The pathogenesis of Staphylococcus aureus infective endocarditis (IE) is postulated to involve invasion and damage of endothelial cells (ECs). However, the precise relationships between S. aureus – EC interactions in vitro and IE virulence and treatment outcomes in vivo are poorly defined. Ten methicillin-resistant S. aureus (MRSA) clinical isolates previously tested for their virulence and vancomycin responsiveness in an experimental IE model were assessed in vitro for their hemolytic activity, protease production, and capacity to invade and damage ECs. There was a significant positive correlation between the in vitro EC damage caused by these MRSA strains and their virulence during experimental IE (in terms of bacterial densities in target tissues; P < 0.02). Importantly, higher EC damage was also significantly correlated with poor microbiologic response to vancomycin in the IE model (P < 0.001). Interestingly, the extent of EC damage was unrelated to a strain's ability to invade ECs, hemolytic activity and protease production, or β-toxin gene transcription. Inactivation of the agr locus in two MRSA strains caused ∼20% less damage as compared to the corresponding parental strains, indicating that a functional agr is required for maximal EC damage induction. Thus, MRSA-induced EC damage in vitro is a unique virulence phenotype that is independent of many other prototypical MRSA virulence factors, and may be a key biomarker for predicting MRSA virulence potential and antibiotic outcomes during endovascular infections.
PMCID: PMC3173605  PMID: 21777408
10.  In Vitro Cross-Resistance to Daptomycin and Host Defense Cationic Antimicrobial Peptides in Clinical Methicillin-Resistant Staphylococcus aureus Isolates▿ 
We investigated the hypothesis that methicillin-resistant Staphylococcus aureus (MRSA) isolates developing reduced susceptibilities to daptomycin (DAP; a calcium-dependent molecule acting as a cationic antimicrobial peptide [CAP]) may also coevolve reduced in vitro susceptibilities to host defense cationic antimicrobial peptides (HDPs). Ten isogenic pairs of clinical MRSA DAP-susceptible/DAP-resistant (DAPs/DAPr) strains were tested against two distinct HDPs differing in structure, mechanism of action, and origin (thrombin-induced platelet microbicidal proteins [tPMPs] and human neutrophil peptide-1 [hNP-1]) and one bacterium-derived CAP, polymyxin B (PMB). Seven of 10 DAPr strains had point mutations in the mprF locus (with or without yyc operon mutations), while three DAPr strains had neither mutation. Several phenotypic parameters previously associated with DAPr were also examined: cell membrane order (fluidity), surface charge, and cell wall thickness profiles. Compared to the 10 DAPs parental strains, their respective DAPr strains exhibited (i) significantly reduced susceptibility to killing by all three peptides (P < 0.05), (ii) increased cell membrane fluidity, and (iii) significantly thicker cell walls (P < 0.0001). There was no consistent pattern of surface charge profiles distinguishing DAPs and DAPr strain pairs. Reduced in vitro susceptibility to two HDPs and one bacterium-derived CAP tracked closely with DAPr in these 10 recent MRSA clinical isolates. These results suggest that adaptive mechanisms involved in the evolution of DAPr also provide MRSA with enhanced survivability against HDPs. Such adaptations appear to correlate with MRSA variations in cell membrane order and cell wall structure. DAPr strains with or without mutations in the mprF locus demonstrated significant cross-resistance profiles to these unrelated CAPs.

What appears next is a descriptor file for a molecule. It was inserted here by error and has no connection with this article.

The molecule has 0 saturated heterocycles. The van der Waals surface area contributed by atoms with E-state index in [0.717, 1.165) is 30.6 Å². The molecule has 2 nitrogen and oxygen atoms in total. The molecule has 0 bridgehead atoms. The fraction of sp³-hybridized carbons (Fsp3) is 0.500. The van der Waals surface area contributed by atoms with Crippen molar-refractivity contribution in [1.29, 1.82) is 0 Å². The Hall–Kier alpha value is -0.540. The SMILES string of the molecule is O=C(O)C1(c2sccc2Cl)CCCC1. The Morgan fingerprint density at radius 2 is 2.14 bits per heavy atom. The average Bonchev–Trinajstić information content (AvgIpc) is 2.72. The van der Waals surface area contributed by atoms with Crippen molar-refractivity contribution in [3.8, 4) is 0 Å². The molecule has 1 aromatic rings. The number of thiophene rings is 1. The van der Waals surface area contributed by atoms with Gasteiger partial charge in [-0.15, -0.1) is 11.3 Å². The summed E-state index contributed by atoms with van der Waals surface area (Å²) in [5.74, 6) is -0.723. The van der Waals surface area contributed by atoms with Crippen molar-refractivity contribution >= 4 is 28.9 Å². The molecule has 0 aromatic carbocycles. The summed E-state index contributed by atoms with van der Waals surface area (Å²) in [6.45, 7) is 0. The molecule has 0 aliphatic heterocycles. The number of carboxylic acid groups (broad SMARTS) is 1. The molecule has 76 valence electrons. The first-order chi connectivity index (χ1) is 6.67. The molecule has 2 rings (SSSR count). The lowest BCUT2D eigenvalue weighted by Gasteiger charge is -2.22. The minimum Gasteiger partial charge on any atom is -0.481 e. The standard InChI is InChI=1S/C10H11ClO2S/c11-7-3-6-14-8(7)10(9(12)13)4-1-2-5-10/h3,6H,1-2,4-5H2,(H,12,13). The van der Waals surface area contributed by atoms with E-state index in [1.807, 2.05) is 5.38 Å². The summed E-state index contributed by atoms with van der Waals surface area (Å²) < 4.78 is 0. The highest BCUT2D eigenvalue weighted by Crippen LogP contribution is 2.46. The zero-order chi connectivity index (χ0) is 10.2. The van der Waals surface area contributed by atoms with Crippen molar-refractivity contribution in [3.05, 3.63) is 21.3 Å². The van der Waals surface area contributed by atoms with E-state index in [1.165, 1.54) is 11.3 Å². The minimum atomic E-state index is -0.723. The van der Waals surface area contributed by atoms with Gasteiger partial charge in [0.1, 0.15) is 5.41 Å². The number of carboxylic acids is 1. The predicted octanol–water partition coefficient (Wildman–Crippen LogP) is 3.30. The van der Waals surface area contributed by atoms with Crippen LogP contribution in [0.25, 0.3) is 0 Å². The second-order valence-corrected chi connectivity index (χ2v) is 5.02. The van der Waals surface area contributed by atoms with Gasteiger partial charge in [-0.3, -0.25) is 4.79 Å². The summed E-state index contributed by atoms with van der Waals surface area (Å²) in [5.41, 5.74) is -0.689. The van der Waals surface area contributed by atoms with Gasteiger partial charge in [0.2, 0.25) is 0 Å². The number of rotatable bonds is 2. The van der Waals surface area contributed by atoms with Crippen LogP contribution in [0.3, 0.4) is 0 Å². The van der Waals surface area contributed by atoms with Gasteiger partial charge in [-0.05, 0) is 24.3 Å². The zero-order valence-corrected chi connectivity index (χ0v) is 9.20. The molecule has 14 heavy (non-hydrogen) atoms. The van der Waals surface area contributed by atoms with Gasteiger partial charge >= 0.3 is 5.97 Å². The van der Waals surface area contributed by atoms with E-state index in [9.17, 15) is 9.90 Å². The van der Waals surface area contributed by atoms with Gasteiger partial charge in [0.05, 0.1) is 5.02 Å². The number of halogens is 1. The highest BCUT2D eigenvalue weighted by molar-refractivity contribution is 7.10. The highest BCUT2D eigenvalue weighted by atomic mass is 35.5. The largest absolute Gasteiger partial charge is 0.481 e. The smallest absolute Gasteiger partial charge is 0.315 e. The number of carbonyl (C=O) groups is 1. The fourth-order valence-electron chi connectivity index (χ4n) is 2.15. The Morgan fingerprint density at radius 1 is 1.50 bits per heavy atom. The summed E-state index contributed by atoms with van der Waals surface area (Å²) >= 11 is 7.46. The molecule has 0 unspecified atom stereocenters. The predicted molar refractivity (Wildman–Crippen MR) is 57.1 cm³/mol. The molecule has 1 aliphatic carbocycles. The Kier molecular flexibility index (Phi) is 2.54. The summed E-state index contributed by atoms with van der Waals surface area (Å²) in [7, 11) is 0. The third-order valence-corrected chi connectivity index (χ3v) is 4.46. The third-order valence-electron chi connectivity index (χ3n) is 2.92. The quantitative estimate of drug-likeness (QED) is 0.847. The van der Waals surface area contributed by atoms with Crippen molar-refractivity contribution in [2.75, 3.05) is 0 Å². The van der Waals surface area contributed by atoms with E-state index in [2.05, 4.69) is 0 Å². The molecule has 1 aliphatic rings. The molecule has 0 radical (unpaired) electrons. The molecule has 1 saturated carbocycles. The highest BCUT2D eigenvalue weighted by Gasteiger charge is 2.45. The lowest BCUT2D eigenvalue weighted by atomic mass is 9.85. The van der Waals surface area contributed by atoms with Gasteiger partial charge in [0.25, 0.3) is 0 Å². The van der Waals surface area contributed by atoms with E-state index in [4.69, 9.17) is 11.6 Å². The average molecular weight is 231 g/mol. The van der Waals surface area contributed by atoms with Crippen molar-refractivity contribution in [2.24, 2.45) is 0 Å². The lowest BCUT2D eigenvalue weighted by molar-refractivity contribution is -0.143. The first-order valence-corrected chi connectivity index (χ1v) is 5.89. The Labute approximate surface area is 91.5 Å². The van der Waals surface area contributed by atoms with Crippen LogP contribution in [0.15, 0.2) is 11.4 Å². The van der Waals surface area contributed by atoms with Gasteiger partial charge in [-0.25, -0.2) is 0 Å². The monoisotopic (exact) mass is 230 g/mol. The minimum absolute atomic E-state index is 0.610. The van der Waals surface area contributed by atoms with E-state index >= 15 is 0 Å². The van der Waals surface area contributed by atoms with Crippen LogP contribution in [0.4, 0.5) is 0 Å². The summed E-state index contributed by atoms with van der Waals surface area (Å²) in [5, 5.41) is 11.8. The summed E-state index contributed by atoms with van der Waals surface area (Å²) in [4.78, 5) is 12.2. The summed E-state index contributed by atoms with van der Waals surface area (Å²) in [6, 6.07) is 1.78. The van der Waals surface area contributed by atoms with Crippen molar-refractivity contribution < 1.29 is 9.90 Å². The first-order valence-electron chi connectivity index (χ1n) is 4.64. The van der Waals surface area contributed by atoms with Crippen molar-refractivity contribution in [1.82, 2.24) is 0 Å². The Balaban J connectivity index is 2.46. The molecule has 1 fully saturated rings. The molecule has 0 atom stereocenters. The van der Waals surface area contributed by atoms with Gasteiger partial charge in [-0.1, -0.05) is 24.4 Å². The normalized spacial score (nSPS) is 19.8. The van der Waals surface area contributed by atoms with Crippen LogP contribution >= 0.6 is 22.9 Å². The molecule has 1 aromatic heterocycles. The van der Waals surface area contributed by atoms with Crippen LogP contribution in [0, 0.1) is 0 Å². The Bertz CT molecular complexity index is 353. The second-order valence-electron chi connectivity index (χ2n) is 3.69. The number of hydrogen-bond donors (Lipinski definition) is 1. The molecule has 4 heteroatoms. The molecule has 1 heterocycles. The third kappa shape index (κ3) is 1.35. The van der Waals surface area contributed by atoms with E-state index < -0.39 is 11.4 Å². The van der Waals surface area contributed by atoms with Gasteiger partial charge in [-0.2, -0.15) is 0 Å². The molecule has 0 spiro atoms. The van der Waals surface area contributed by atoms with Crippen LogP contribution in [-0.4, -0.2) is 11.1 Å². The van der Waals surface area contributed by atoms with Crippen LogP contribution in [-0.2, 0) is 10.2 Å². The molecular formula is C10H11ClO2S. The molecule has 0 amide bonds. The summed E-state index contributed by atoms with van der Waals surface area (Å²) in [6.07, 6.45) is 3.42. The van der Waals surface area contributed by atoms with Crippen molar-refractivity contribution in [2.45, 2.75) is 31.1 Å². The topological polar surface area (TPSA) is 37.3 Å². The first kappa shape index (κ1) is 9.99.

PMCID: PMC3165344  PMID: 21709105
11.  Nitrofurantoin Compares Favorably to Recommended Agents as Empirical Treatment of Uncomplicated Urinary Tract Infections in a Decision and Cost Analysis 
Mayo Clinic Proceedings  2011;86(6):480-488.
OBJECTIVE: To analyze the costs of nitrofurantoin use compared to those of other antibiotics recommended for treatment of uncomplicated urinary tract infection (UTI).
PATIENTS AND METHODS: We used a decision analysis model to perform cost-minimization and sensitivity analyses to determine the level of trimethoprim-sulfamethoxazole (TMP-SMX) and fluoroquinolone resistance that would favor the use of nitrofurantoin as a first-line empirical treatment of uncomplicated UTIs. The model used a program perspective to evaluate costs.